On 14 March 1735, the city fathers of Haarlem decided to commission a new organ for the Grote Kerk (literally the Great Church), “which should correspond to some degree to the size and beauty of the same church”. The old main organ, which had done service for almost 300 years from the north wall of the chancel, was in a state of disrepair. The new organ was to be erected at the west end after removal of the great stained glass window. The very same day, negotiations commenced with organ builder Christian Müller and sculptor Jan van Logteren of Amsterdam, and on 30 April their proposals were approved by the mayor of Haarlem. At any one time, six or seven craftsmen worked on the organ, and in some periods (1735-36 for example) as many as nine or ten. In September 1738, the new instrument was approved by the organists Gerardus Havingha (from the Grote Kerk in Alkmaar) and Henricus Radeker (city organist of Haarlem), who played at the inaugural service on 14 September 1738.
The reputation of the organ spread quickly; it became an object of great interest, and recitals proved to be a considerable attraction. Foreign travellers, including Handel and Mozart, visited Haarlem in order to play the instrument. Leopold Mozart wrote in exalted terms to Salzburg, after the 10-year-old Wolfgang Amadeus had played for an hour, describing the "famous great organ in Haarlem" as "an excellent, beautiful instrument with 68 stops, all pipes being made of tin, as wood does not last in this damp country".
The Müller organ remained almost unaltered for more than 125 years. But musical taste changed, some musical instruments went out of fashion, others took their place, and instruments such as the organ were altered where possible. In 1866, the Bavo organ required thorough revision. The bellows and chests leaked, the action was badly worn, and many pipes were damaged. The Town Council wished to renovate the organ technically and mechanically, and to adapt it to the requirements of contemporary taste, reflected in a preference for powerful basses, mild upper work and a stable sound. The Utrecht builder C.F.G. Witte described the sound of the organ thus: “the voicing of the principal pipes can be said to be generally weak, especially in the bass octaves. On the other hand, the voicing of the reeds is strong and cutting so that the former are overshadowed by the latter. Also, the pedal is too weak.” The tonal improvements envisaged by Witte were achieved by altering the winding, increasing the pressure and adapting the voicing of the flues and reeds accordingly. Witte also made a number of alterations to the stoplist.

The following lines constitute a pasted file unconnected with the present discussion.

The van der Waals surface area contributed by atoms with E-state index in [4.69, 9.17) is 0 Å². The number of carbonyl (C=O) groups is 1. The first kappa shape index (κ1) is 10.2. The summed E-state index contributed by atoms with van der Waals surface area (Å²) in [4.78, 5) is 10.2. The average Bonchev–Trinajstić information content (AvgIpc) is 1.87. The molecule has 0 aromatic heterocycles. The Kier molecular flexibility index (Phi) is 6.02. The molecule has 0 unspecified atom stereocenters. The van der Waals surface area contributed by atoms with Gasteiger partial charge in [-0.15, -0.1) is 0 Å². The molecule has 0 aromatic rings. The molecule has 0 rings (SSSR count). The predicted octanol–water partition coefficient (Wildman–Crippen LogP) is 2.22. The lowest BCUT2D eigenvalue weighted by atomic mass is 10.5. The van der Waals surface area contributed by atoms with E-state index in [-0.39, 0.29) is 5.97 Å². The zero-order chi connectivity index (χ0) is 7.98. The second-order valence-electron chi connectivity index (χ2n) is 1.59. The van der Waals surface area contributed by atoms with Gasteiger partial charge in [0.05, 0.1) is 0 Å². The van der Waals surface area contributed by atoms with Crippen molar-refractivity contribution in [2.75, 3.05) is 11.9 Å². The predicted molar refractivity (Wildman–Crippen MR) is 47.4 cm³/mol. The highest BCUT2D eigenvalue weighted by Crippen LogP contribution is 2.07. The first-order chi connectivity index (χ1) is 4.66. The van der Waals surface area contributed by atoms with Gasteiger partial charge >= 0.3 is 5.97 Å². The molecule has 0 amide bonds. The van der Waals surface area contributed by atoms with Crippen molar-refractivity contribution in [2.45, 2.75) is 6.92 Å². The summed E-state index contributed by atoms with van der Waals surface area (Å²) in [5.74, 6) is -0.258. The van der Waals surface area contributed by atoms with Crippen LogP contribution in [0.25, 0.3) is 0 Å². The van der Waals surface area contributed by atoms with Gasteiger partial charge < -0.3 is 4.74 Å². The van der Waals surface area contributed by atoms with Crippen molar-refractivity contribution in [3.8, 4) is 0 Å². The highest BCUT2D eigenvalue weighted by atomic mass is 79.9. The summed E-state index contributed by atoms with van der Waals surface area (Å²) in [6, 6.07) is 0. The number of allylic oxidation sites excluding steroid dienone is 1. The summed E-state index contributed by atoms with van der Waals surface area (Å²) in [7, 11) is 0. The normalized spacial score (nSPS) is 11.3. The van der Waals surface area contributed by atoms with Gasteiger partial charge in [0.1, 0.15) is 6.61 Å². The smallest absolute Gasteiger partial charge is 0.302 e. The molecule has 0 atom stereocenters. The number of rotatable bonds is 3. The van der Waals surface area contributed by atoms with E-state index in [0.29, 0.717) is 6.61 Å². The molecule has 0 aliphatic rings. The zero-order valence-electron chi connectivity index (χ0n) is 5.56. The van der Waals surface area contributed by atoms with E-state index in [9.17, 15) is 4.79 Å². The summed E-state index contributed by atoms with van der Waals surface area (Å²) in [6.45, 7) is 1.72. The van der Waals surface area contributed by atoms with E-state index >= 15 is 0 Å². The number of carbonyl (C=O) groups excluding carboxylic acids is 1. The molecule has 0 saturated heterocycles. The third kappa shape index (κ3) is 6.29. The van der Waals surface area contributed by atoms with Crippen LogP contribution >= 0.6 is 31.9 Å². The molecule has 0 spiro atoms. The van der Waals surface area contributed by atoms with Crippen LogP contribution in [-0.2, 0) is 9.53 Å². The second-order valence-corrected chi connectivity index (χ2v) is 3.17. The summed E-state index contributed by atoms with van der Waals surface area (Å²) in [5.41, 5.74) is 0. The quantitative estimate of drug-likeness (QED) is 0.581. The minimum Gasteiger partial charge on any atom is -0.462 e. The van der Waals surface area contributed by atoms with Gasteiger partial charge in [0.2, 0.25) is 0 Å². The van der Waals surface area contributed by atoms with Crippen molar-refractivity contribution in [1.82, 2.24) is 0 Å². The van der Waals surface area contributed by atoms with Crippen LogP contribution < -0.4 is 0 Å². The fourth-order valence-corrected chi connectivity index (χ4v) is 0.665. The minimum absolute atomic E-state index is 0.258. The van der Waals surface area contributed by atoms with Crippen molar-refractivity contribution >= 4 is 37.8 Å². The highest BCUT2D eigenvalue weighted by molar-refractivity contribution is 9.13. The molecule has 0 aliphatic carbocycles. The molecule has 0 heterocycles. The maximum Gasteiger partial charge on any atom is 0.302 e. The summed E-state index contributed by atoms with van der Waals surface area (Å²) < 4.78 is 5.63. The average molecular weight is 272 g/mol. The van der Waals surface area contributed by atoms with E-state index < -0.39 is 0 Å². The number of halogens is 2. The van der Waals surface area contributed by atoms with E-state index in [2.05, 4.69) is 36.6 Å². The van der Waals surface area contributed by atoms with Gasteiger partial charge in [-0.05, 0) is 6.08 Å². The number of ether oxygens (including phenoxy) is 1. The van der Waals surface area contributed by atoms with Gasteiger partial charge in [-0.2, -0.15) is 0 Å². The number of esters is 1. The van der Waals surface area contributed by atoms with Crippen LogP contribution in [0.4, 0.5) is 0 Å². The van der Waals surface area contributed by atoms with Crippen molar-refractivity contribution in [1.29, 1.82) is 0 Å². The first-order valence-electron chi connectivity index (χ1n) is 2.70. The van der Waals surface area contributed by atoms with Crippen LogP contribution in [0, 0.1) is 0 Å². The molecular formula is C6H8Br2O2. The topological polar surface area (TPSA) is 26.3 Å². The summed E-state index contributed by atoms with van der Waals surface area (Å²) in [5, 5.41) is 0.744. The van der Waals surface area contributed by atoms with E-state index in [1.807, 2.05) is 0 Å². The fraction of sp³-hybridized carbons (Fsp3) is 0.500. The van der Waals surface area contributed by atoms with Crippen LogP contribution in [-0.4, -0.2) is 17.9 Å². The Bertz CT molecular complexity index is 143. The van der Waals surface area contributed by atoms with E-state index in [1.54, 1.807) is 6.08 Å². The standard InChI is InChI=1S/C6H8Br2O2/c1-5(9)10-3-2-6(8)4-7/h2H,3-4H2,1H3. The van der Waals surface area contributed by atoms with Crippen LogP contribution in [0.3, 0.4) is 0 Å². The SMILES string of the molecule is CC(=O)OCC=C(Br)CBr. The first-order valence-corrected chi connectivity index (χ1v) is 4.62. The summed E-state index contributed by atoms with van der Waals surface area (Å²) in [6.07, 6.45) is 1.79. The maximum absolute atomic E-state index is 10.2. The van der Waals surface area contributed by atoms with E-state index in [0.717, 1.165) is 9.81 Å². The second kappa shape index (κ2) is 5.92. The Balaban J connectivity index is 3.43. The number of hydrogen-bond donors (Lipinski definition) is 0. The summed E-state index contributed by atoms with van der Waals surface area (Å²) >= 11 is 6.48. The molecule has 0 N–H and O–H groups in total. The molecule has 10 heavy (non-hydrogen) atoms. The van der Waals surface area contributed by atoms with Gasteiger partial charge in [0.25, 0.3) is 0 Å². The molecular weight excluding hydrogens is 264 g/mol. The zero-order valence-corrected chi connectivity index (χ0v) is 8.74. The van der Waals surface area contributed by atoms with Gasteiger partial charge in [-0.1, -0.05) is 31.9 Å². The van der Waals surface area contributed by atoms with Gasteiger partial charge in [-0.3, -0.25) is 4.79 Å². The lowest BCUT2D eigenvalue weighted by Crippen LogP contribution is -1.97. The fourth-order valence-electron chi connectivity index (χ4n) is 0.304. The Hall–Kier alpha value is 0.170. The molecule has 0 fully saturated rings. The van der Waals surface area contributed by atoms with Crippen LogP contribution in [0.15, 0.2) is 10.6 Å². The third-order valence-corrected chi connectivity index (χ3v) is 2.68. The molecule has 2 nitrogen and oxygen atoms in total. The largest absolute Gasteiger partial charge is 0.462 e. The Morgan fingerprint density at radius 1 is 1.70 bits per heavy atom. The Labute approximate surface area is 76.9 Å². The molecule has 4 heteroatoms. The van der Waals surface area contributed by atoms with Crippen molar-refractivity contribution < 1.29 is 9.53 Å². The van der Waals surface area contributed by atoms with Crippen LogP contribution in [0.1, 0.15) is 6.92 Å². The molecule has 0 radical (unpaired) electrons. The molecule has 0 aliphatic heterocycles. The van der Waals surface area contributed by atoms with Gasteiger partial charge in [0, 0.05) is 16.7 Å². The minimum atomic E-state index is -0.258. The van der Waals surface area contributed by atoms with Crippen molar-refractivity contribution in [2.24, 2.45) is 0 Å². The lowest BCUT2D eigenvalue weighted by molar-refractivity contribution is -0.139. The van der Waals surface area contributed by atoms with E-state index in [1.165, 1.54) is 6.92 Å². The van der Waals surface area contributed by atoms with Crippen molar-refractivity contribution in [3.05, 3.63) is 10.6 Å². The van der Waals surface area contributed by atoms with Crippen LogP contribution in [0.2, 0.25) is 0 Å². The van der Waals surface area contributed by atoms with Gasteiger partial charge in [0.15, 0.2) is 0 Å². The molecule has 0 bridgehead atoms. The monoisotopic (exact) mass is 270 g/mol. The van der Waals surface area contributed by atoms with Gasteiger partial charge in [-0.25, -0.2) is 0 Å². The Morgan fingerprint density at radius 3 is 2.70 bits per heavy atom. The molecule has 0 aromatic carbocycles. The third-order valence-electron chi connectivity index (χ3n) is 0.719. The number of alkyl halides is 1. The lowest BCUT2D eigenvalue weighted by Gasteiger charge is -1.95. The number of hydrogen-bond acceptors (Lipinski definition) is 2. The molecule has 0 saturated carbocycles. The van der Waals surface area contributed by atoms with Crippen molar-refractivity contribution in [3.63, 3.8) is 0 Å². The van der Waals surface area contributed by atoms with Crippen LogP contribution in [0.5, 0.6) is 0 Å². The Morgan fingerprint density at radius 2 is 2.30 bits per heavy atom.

In 1904, the organ was renovated once more by Maarschalkerweerd of Utrecht. Significantly, the winding was again altered: the twelve original wedge-shaped bellows by Müller were replaced by three large, manually operated reservoirs. The pedal action was converted to a pneumatic system.
In 1959-1961, the Bavo organ was rebuilt by the Danish company of Marcussen & Søn. Considerable loss of wind in the chests had caused the pressure to drop, producing a weak sound and causing the pedal to fail in the full organ.
Important changes by Marcussen included:
- reconstruction of Müller's stoplist and the addition of two new Mixtures
- a modern winding on a lower pressure
- new balanced mechanical action
- new keyboards
- overhaul and modernisation of the chests
- repainting and gilding of the case
It is interesting to note that the costs of the technical work on the instrument itself were less than the renovation, painting and gilding of the case.
On 3 July 1961, the restored organ was inaugurated in a festive concert by the two city organists, Albert de Klerk and Piet Kee.
In recent years, Flentrop of Zaandam has carried out a certain amount of revoicing, aimed to recreate the original tonal quality of the instrument.
Since 1800, the organ has been owned by the town council, which also appoints the municipal organists. At present these are Jos van der Kooy (recitalist) and Anton Pauw (church organist).
The organ can be heard during the municipal organ recitals, organised by the town council and held mid-May to mid-October on Tuesday evenings from 20.15-21.15 hours. In July and August there are extra recitals on Thursday afternoons from 16.00-17.00 hours. The recitals are given by the Haarlem municipal organists and renowned players from the Netherlands and abroad. In accordance with a long tradition, admission is free of charge.
Excursions to the organ are held regularly. Information is available from the town council (see also contact).